Monthly Archives: August 2013

A fifth of gay men in a relationship with an HIV-negative male partner have not had an HIV test


A fifth of gay men in a relationship with an HIV-negative male partner have not had an HIV test while in their present relationship, results of US research published in the online edition of the Journal of Acquired Immune Deficiency Syndromes show. Factors associated with not having a test included younger age, lower levels of education, having a sexually “closed” relationship and greater levels of trust. “Interventions are urgently needed that not only encourage and assist at-risk HIV-negative partnered MSM [men who have sex with men] to test for HIV, but to also develop and sustain an interval testing plan that accurately reflects the dynamics of their individual risk and relationship profile,” comment the authors.

Previous research suggests that between 33 and 66% of HIV infections among gay and bisexual men in the US are transmitted within the context of a primary relationship. The Centers for Disease Control and Prevention (CDC) recommend that all sexually active gay men should have an HIV test at least annually, and more frequent screening – every three to six months – is recommended for men with known risk factors for HIV infection, for instance multiple or anonymous sexual partners.

However, relatively little is known about patterns of HIV testing among gay men in relationships. Investigators therefore designed a study to ascertain the frequency of HIV testing among gay men in a relationship with another HIV-negative man. They also examined the demographic and relationship characteristics associated with testing. A total of 275 HIV-negative male couples (550 gay men) were recruited in 2011 via Facebook. All were aged 18 or over, lived in the US and were in a relationship with another man and had had oral or anal sex with their primary partner in the previous three months. Couples where one partner was HIV negative and the other HIV positive were excluded from the study.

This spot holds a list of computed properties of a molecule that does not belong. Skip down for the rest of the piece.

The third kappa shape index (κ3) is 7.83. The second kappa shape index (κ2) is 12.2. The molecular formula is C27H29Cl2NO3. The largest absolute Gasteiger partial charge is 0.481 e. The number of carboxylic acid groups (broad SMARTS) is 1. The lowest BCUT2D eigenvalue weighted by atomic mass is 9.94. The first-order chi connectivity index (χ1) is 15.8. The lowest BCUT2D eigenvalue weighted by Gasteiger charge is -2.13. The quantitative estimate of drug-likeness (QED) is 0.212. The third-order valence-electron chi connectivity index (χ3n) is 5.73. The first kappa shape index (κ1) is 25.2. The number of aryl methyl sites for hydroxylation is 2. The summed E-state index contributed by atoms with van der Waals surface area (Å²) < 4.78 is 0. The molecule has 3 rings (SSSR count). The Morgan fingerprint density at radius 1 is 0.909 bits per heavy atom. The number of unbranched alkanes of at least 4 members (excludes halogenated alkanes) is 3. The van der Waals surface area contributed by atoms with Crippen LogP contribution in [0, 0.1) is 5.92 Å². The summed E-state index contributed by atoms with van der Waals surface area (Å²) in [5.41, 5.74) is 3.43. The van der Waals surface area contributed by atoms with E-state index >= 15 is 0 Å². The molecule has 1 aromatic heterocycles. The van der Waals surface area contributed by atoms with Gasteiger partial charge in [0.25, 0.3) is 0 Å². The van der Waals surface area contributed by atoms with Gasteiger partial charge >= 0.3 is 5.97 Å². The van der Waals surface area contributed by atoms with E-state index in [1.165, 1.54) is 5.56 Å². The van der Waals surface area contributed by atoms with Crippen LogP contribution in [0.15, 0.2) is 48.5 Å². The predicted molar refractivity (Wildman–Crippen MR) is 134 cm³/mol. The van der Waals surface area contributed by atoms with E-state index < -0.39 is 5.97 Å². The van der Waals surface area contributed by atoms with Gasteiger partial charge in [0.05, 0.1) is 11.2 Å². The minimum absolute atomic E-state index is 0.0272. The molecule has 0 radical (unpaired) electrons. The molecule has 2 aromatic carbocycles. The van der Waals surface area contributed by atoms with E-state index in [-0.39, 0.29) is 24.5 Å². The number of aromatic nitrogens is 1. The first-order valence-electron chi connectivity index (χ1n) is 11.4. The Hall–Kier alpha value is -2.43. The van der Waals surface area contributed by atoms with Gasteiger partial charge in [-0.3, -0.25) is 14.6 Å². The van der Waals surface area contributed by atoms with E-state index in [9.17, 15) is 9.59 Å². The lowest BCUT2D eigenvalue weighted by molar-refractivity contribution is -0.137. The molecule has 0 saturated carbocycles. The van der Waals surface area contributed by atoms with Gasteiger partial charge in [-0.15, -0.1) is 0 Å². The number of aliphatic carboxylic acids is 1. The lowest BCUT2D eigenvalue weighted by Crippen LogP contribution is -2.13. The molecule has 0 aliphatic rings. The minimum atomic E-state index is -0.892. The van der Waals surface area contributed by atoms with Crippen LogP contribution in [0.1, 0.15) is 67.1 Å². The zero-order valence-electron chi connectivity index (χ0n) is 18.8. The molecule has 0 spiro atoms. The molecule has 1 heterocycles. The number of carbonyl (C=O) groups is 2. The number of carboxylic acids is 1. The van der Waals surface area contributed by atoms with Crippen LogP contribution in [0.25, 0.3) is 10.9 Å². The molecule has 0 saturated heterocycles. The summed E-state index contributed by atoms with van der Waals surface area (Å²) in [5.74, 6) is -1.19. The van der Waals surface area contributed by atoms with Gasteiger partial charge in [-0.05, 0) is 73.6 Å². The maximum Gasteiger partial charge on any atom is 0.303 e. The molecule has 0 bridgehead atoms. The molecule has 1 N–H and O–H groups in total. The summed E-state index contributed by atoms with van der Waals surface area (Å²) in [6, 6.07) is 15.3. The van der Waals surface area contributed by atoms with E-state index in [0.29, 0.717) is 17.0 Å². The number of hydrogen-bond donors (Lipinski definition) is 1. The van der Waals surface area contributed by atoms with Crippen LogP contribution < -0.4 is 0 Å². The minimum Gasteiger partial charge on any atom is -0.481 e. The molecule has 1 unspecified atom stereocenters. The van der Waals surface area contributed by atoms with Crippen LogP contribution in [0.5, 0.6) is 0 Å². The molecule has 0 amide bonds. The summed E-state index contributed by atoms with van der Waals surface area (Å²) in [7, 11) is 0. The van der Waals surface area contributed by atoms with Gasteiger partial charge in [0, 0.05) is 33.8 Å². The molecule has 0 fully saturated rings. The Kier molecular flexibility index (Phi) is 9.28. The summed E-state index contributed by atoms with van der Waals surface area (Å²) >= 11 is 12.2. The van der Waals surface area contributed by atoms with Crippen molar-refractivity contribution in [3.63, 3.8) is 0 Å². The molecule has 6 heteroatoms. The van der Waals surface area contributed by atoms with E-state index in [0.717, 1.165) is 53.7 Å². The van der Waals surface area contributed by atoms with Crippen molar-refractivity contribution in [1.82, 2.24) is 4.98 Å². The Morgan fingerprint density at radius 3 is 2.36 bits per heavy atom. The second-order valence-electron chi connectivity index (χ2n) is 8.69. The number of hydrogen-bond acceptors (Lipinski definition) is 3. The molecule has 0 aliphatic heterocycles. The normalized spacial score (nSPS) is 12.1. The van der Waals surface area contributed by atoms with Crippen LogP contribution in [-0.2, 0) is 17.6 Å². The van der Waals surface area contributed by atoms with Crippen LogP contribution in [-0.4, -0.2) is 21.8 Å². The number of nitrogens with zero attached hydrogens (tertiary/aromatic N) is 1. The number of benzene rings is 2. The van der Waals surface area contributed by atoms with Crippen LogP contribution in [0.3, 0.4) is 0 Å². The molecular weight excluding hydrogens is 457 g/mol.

Participants completed an online questionnaire. They were prompted to describe their HIV testing history since establishing their current relationship. Demographic data were also collected, and the men were asked to provide information regarding the characteristics of their relationship, including duration, the presence of a sexual agreement (an explicit mutual understanding between the two partners about permitted sexual behaviour), and also levels of trust, communication and commitment.

Almost all the participants identified as gay, and the majority were white, employed and lived in an urban environment.